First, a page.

Calories and nutrients from our diet are one of the most reliable, efficient and profound environmental factors leading to alteration in health and lifespan (Weindruch et al., 1986; Sinclair, 2005). CR is able to mediate specific changes in gene methylation profiles. For example, hypermethylation of the c-myc oncogene was observed in mice exposed to CR (Miyamura et al., 1993), which also lead to hypermethylation of the ras oncogene in rat pancreatic cells (Haas et al., 1993). These observations indicate that diet and cellular energy levels impact some of the most well characterized regulators of cancer and that this link is not a new phenomenon. Furthermore, the diets of our parents will play a large role in the profiles of our genomic function regardless of mutations within genes. A strong piece of evidence supporting the importance of epigenetics is the study from the Kim group; genome-wide sequencing of super-centenarians (110 years or older) demonstrated no significant enrichment for any single rare genetic variant to explain this longevity as compared to control genomes (Gierman et al., 2014). It is, therefore, likely that epigenetic modification to either histones or CpG islands due to environmental or maternal influences are responsible. In addition, CR prior to or during pregnancy can greatly impact the health and life span of offspring. CR of parents either prior to or during pregnancy has also shown to have benefits in the offspring, further supporting the role of epigenetics in regulating and increasing lifespan. Transgenerational epigenetic inheritance (the impact of environment on epigenetic status that is then passed to offspring) has been described in a diverse range of organisms ranging from plants to mammals. In C. elegans, knockdown of chromatin modifiers related to H3K4me3 in the F0 generation showed increased lifespan of offspring in the F3 generation, indicating a role for epigenetics in controlling inherited longevity (Greer et al., 2011). However, this does not appear to be the case with CR. In mice, CR prior to (1 month before pregnancy) or during pre-pregnancy leads to decreased health in offspring two generations later (Ponzio et al., 2012; Palou et al., 2015). CR of non-human primates during pregnancy also impacts the development of kidneys in the offspring, leading to decrease numbers of glomeruli (Nijland et al., 2007). This change in kidney development also corresponded to changes in gene expression from a number of different pathways, including the up-regulation of steroid metabolism and mTOR genes, and down-regulation of genes associated with oxidative phosphorylation, amino acid metabolism and cytokine-cytokine receptor interactions (Nijland et al., 2007). Therefore, despite not always having a positive impact, it is clear that CR, as well as other environmental factors experienced by the parents, has transgenerational epigenetic impact on the offspring influencing health and lifespan.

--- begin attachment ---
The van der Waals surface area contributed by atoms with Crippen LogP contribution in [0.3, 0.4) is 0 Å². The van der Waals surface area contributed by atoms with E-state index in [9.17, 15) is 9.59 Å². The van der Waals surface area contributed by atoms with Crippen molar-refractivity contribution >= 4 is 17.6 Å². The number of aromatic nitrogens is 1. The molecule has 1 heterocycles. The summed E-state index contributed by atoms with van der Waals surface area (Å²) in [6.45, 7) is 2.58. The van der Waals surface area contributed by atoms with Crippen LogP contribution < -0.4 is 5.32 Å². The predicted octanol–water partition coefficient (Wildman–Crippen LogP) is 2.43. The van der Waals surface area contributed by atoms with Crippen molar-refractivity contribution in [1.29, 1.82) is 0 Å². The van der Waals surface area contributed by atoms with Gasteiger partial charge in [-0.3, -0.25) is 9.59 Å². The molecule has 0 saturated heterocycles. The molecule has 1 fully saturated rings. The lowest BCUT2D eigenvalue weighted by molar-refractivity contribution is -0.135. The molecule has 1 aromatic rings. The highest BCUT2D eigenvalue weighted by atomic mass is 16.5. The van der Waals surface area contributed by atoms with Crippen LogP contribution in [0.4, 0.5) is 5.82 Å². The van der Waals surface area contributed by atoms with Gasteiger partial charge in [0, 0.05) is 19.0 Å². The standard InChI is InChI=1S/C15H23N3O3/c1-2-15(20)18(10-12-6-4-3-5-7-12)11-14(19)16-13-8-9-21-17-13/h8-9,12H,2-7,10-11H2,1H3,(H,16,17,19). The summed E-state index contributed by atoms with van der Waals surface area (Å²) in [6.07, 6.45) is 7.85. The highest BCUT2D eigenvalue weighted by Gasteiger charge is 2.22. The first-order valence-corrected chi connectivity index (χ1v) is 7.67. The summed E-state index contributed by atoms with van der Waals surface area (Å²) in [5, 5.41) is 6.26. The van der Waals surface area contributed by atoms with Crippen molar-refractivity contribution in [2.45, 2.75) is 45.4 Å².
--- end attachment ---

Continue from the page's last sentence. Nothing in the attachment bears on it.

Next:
SIRT1 may also play a role in the establishment and maintenance of heterochromatin as a function of aging and CR. Endogenous SIRT1 can mediate the deacetylation of H4K16 and H3K9 leading to increased levels of H3K9me3, histone H1 recruitment, facilitating heterochromatin formation (Vaquero et al., 2004). This links SIRT1 deacetylase function not only with the regulation of specific factors and decreased gene expression but also to repression of specific loci and heterochromatin maintenance. This link is strengthened through the observation SIRT1 deacetylates and activates SUV39H1 methyltransferase (Vaquero et al., 2004, 2007) responsible for the deposition on methyl marks on H3K9 residues. This indicates that SIRT1 activity during CR is key in maintaining gene expression profiles through the deacetylation of genomic regions as well as the modulation of other proteins involved with chromatin structure.